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Last weekend, I was fortunate enough to leave campus for a weekend sojourn at my grandmother’s house, reuniting with relatives. Still burdened by a Princeton workload, I brought all of my school supplies with me, remembering in particular that I needed to carry a pencil sharpener, because my grandmother no longer has one.

Seated at a round table enjoying dim sum, I confronted my family to discover why no one else had noticed such an anomalous absence from my grandmother’s home. One of my cousins rhetorically inquired, “who uses pencils anymore, anyway?” Before I could blurt out, “I do, for taking notes!” I realized that my insistence on utilizing pencils for schoolwork was, in fact, outdated and unusual.

This planted doubt in my mind about my educational philosophy: in an age when technology makes school work more and more convenient, why do I even use pencil and paper to take notes at all? I entertained reasons as to why I should consider going digital — replacing pencils and paper entirely, with an electronic system of note-taking and reading — like the remainder of my family had already done.

For one thing, technology consolidates material. Combing through my backpack at my grandmother’s house, I noticed that going digital would render all of the objects inside that were weighing my backpack down unnecessary. A holepuncher, over 12 inches long, resides permanently in my backpack’s front pocket, accompanying a well-used, deformed box of reinforcement tabs. I carry spare pens and pencils too, crammed in with my eraser and pocket pencil sharpener, which dusts the entire load if I neglect to empty it. This extensive collection of items, strewn throughout my bag, serves the sole purpose of facilitating pencil-and-paper notes.

Not only might going digital declutter the mess inside of my backpack, but it would also allow me to become more organized. My cousins spoke of elaborate systems of folders on their computers for sorting class notes — systems of folders that I replace with physical binders and dividers. Digital documents are easier to manage than their physical equivalents: one can separate and rearrange digital notes, and there is no danger of them being ruined by spilled caffeinated beverages, a high risk for me.

The single most convincing reason to eschew pencil and paper is efficiency. Indeed, I, like most students, type faster than I write by hand. Taking digital notes, thus, reduces the likelihood of writing slowly and missing an important concept in a lecture. Perusing digital documents to find particular notes, too, is much faster than leafing through tattered pages of handwritten notes. Furthermore, I fall into the large sect of the population who often fail to understand their own handwriting, which would become a non-issue in digital notes.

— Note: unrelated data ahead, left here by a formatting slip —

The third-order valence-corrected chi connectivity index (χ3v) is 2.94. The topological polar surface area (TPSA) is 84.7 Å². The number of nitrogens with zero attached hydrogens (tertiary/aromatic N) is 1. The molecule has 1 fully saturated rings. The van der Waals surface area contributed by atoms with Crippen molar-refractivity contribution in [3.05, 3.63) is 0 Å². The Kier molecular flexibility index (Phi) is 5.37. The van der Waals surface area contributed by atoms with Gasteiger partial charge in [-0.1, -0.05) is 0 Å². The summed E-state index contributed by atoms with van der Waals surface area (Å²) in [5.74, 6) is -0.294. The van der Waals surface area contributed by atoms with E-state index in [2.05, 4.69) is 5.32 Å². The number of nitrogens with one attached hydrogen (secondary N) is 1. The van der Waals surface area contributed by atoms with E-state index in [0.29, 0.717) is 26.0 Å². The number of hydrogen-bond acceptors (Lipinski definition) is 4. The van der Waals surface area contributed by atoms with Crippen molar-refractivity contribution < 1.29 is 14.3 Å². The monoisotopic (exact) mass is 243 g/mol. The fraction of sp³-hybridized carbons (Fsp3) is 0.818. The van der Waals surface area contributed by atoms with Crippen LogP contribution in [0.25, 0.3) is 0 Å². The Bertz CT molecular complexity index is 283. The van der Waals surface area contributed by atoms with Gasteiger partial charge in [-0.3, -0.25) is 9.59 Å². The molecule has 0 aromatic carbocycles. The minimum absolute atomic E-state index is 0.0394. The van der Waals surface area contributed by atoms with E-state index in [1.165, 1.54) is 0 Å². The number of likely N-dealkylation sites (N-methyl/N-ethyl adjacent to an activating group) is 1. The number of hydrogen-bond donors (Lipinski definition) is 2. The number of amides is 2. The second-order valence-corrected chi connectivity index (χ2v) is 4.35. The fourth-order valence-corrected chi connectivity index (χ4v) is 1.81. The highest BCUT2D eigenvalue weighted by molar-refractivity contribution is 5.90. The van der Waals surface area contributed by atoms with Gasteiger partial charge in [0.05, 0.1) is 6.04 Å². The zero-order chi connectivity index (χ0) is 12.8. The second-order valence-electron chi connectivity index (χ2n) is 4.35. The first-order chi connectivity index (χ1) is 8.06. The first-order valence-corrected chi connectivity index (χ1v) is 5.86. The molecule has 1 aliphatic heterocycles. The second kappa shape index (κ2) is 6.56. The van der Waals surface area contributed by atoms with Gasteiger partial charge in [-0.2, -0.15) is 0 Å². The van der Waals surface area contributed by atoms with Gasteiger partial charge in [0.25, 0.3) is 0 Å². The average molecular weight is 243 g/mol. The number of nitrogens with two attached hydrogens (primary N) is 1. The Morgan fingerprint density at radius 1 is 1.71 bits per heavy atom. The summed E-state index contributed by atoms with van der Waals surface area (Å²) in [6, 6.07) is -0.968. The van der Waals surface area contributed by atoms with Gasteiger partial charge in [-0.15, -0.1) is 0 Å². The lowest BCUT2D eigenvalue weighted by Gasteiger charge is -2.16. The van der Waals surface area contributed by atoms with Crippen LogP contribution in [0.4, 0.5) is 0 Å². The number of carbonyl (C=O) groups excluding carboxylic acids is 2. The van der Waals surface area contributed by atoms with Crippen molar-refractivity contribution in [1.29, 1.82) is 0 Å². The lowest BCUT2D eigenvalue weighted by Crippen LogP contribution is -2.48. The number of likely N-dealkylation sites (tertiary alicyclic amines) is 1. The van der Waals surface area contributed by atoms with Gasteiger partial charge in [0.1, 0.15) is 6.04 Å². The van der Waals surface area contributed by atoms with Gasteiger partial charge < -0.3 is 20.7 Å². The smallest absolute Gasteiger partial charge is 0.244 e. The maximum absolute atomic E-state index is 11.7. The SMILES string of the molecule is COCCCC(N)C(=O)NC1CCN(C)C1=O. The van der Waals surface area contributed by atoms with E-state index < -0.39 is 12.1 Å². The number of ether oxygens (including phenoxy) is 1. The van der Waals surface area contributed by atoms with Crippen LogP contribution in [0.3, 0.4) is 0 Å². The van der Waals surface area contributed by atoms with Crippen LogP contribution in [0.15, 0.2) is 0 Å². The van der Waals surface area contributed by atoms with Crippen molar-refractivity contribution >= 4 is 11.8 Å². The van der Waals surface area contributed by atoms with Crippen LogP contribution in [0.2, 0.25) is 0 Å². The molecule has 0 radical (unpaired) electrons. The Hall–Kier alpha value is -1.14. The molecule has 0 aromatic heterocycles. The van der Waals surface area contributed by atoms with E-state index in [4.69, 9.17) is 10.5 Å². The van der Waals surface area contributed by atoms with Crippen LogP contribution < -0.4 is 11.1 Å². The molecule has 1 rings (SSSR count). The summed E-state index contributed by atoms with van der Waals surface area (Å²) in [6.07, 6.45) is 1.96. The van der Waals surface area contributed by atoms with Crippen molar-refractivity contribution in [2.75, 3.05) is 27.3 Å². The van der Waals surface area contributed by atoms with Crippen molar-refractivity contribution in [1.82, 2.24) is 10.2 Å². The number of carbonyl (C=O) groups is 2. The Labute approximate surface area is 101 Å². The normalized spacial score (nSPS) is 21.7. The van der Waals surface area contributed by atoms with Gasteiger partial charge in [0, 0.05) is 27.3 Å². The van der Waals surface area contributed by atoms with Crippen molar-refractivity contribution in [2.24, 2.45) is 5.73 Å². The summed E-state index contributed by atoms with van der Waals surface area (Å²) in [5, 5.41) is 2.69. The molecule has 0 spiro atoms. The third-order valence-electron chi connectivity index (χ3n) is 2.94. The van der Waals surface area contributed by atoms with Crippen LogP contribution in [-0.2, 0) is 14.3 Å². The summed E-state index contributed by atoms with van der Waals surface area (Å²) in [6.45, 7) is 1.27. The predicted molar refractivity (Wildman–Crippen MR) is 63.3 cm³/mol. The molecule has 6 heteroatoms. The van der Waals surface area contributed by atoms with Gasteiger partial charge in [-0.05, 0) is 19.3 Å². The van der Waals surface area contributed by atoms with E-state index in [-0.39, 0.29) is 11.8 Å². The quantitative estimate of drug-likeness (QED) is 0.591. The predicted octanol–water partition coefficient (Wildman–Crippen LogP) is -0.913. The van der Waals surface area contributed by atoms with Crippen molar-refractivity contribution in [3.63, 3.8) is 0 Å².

Beyond these larger reasons, adopting a digital system of note-taking and doing homework would be beneficial to the environment, reduce hand cramps, and be cheaper, not requiring me to restock on pencils, paper, binders, and other supplies that wear out with age.

Yet, after mulling over these thoughts in my head, I came to the firm conclusion that I would keep my current pencil-and-paper system. This decision was indubitably motivated at least in part by obstinacy, but also maintained a logical basis. It is precisely the slowness of taking physical notes, with their weight and bulk weighing down my bag and their inability to consolidate neatly, that attracts me to them.

The time that handwriting notes takes is time when I can absorb the information I write, time which digital note-taking eliminates. As a visual learner, the processes of drawing charts, putting my thoughts out on paper, and seeing written notes all aid in my understanding. Plus, paper note-taking makes drawing diagrams, a common occurrence in lectures, much easier to do.

Wielding tangible symbols of schoolwork — binders, pencil sharpeners, hole punches, etc. — albeit occasionally a nuisance, feels cathartic, while simply reviewing electronic documents lacks this satisfactory feeling. Because I have all of my notes in physical form for each class, I can easily pull out notes from earlier to compare them with my current notes or to refer back to them. While going electronic would still facilitate comparing or referring to older notes, this process is made much easier with physical documents, for with physical documents, I can mark notes with sticky tabs, and compare as many different notes at a time that I choose.

Lastly, the inherent mess of physical notes — which cannot be re-ordered after they are written — represents the inherently disorganized nature of thought, an idea absent from notes on a computer. Reordering notes after I take them to better represent a logical order is another helpful learning activity that digitization prevents from occurring. Seeing disorganized notes in conjunction with organized ones on paper allows me to visualize my learning process, which is impossible on the computer.

For all these reasons, though the faults in my current system of schoolwork are high in number, they do not sway me from utilizing pencils and paper.

Ollie Thakar is a first-year from Baltimore, M.D. He can be reached at othakar@princeton.edu.

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